Summer Solstice

The first wild rose (Rosa blanda) of early summer.

It is the season of light in the North. Earth bows its northern pole to the sun extending daylight to almost sixteen hours — eight more since winter solstice last December. Spring flowers are finished blooming, trees are fully covered in lush green leaves, and swelling buds on many perennials will open soon. Fireflies glow in the night. During the day, delicate lacewings, damselflies and dragonflies patrol the garden for pests. I spotted my first monarch of the season a couple of weeks ago when it visited our milkweed patch, which is almost ready to bloom.

Solstice was mild and clear with a high of 76℉. I enjoyed the company of good friends for lunch at an outdoor restaurant. Later, I sat in our garden to soak up the late-afternoon sun’s warmth, to listen to the robins sing and to toast the long summer ahead.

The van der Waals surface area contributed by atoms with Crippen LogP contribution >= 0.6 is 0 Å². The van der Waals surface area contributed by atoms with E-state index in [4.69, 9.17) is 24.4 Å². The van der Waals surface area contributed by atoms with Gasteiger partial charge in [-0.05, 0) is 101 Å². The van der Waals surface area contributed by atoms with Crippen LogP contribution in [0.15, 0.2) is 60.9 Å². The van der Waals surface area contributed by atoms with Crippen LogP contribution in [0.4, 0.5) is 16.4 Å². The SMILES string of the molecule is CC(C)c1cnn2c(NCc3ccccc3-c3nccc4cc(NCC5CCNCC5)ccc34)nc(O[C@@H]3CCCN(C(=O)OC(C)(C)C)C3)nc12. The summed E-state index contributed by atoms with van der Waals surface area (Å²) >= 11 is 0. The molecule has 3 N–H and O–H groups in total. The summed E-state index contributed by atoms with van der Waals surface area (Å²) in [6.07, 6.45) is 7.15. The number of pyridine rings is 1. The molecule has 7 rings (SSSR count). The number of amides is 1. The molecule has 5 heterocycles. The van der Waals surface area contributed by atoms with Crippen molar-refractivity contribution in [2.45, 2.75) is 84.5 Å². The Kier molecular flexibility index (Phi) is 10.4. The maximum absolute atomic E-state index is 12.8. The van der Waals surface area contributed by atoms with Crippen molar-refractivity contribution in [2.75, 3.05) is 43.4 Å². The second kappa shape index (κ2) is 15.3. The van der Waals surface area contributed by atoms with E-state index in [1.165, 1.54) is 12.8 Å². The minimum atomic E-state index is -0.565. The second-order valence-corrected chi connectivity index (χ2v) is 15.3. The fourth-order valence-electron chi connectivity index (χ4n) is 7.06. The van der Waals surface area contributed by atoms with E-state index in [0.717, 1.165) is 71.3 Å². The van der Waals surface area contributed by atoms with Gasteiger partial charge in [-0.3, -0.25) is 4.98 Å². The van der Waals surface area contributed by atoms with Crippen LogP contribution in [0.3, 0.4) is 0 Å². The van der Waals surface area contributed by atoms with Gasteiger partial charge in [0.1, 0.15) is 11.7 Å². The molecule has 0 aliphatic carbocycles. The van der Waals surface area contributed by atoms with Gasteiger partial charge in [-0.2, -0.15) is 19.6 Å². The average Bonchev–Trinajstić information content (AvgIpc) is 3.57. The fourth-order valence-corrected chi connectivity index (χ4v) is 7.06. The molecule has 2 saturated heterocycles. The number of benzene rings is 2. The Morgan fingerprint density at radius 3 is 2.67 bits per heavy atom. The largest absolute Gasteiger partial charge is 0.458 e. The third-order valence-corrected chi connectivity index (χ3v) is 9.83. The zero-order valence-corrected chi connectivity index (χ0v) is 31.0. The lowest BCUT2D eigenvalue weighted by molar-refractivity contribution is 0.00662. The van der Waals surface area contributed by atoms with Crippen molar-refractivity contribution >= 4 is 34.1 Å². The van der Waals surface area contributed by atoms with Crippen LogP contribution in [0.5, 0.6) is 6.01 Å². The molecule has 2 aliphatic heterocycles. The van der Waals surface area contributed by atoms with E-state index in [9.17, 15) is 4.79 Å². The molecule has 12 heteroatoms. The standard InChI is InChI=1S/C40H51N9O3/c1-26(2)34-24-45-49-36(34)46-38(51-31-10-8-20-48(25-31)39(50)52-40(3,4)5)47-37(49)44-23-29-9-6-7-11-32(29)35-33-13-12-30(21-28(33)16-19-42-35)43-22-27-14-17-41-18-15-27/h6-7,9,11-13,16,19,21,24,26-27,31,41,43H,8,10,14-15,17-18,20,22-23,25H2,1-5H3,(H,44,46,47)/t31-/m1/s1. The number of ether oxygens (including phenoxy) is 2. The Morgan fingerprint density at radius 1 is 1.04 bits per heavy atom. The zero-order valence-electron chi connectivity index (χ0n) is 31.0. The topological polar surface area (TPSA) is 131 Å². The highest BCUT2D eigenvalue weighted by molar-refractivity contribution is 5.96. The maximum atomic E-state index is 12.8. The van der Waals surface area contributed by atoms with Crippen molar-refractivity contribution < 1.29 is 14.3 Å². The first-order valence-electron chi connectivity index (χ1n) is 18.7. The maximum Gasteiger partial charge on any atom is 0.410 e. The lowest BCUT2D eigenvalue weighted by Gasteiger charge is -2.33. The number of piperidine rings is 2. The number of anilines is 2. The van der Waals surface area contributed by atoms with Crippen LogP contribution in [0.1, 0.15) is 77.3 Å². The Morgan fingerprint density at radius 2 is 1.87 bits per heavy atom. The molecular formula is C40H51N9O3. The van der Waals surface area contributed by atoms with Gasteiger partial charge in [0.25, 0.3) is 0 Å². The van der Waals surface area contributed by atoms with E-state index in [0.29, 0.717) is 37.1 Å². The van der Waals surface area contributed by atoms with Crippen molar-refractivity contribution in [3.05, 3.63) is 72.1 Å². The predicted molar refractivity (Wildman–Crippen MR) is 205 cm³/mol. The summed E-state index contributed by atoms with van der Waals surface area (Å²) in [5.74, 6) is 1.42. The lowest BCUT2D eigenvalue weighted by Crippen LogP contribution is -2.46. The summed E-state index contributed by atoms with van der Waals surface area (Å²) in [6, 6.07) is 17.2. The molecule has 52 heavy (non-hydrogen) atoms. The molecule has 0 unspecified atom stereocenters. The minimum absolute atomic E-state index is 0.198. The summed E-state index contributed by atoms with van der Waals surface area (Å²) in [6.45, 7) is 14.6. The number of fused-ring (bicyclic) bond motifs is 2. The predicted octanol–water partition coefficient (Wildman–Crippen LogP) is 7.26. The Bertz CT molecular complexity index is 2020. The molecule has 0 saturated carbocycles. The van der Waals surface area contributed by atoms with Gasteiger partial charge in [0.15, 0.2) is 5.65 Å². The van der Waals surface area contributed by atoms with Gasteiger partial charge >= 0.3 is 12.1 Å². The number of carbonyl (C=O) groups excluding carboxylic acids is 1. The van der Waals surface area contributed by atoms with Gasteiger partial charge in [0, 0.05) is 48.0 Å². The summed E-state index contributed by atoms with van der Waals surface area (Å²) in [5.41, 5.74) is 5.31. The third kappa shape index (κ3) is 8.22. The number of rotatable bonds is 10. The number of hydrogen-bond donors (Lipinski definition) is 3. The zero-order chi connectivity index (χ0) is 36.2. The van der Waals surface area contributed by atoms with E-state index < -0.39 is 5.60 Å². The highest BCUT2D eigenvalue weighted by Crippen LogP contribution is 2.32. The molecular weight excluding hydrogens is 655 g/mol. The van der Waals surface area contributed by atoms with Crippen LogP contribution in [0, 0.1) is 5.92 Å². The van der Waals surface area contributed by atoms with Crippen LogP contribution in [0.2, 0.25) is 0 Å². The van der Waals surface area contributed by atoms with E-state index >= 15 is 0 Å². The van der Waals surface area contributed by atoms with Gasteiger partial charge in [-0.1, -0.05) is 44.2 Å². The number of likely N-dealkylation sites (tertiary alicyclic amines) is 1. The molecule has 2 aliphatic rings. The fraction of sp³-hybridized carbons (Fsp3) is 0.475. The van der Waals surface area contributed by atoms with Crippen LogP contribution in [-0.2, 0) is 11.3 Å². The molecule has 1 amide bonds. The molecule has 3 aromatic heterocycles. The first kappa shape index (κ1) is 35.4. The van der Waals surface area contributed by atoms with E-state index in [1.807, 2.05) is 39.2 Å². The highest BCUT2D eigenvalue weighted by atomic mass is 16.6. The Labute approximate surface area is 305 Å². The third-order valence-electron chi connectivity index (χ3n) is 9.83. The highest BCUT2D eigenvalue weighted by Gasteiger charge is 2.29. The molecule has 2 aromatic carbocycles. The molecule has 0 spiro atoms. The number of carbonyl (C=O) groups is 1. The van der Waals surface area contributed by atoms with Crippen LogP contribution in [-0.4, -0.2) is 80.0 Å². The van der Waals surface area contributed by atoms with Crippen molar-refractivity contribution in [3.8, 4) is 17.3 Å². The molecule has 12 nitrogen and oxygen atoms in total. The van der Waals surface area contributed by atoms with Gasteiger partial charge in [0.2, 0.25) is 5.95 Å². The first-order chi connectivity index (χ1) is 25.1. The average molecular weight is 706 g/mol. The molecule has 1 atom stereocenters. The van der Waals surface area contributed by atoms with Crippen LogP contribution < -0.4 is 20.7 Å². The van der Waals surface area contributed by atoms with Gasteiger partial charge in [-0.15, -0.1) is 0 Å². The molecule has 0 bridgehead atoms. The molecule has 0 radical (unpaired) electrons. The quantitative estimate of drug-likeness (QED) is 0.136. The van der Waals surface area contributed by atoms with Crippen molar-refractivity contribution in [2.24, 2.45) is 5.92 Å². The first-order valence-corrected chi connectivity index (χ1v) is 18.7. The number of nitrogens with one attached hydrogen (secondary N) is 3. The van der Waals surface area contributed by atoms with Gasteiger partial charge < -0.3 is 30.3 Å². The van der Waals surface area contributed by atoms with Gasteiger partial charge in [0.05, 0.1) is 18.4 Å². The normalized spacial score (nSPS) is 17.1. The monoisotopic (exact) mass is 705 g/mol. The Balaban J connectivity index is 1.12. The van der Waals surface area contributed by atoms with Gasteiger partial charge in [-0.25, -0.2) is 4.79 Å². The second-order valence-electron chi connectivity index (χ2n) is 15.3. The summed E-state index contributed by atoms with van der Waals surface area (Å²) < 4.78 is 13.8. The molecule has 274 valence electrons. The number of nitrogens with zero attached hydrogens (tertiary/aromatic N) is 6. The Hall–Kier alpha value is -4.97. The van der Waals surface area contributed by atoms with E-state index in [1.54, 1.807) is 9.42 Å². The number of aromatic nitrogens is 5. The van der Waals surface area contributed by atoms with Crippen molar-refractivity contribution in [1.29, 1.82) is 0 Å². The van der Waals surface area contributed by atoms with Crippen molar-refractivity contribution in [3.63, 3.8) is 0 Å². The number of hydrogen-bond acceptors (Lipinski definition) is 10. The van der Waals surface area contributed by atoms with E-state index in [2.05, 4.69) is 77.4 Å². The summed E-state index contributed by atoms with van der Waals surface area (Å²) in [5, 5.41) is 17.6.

A monarch (Danaus plexippus) seeks nectar among the buds of swamp milkweed (Asclepias incarnata).

Lacewings (Chrysoperla carnea) eat aphids, mites and other garden pests.

An eastern forktail (Ischnura verticalis) catches late-evening sun in the garden.

A bumble bee nectars in a wild geranium blossom (Geranium maculatum).

Sundrops (Oenothera fruticosa) belong to the evening primrose family.

‘Husker red’ beard tongue (Penstemon digitalis) has maroon stems and leaves.

Monarda ‘Jacob Cline’ begins to open.

Red clover (Trifolium pratense) is a favorite of bumble bees.

Common milkweed (Asclepias syriaca) buds will soon open to provide nectar to monarchs and many other insects.